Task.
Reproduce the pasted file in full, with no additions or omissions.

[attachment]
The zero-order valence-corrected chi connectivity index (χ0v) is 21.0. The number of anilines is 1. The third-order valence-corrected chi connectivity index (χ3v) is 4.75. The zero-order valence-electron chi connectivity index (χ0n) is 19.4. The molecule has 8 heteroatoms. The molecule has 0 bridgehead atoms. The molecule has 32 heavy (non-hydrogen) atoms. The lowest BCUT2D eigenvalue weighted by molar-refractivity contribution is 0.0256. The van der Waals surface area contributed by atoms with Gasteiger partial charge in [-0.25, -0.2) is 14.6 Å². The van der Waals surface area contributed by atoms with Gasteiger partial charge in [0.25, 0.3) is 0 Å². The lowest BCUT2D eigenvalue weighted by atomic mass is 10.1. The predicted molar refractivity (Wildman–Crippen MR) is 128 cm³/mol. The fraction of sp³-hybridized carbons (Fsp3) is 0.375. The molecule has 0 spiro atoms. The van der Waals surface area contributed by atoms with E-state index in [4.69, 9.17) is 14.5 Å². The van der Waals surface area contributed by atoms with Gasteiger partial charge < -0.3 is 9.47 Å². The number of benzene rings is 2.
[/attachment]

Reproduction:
The zero-order valence-corrected chi connectivity index (χ0v) is 21.0. The number of anilines is 1. The third-order valence-corrected chi connectivity index (χ3v) is 4.75. The zero-order valence-electron chi connectivity index (χ0n) is 19.4. The molecule has 8 heteroatoms. The molecule has 0 bridgehead atoms. The molecule has 32 heavy (non-hydrogen) atoms. The lowest BCUT2D eigenvalue weighted by molar-refractivity contribution is 0.0256. The van der Waals surface area contributed by atoms with Gasteiger partial charge in [-0.25, -0.2) is 14.6 Å². The van der Waals surface area contributed by atoms with Gasteiger partial charge in [0.25, 0.3) is 0 Å². The lowest BCUT2D eigenvalue weighted by atomic mass is 10.1. The predicted molar refractivity (Wildman–Crippen MR) is 128 cm³/mol. The fraction of sp³-hybridized carbons (Fsp3) is 0.375. The molecule has 0 spiro atoms. The van der Waals surface area contributed by atoms with E-state index in [4.69, 9.17) is 14.5 Å². The van der Waals surface area contributed by atoms with Gasteiger partial charge < -0.3 is 9.47 Å². The number of benzene rings is 2.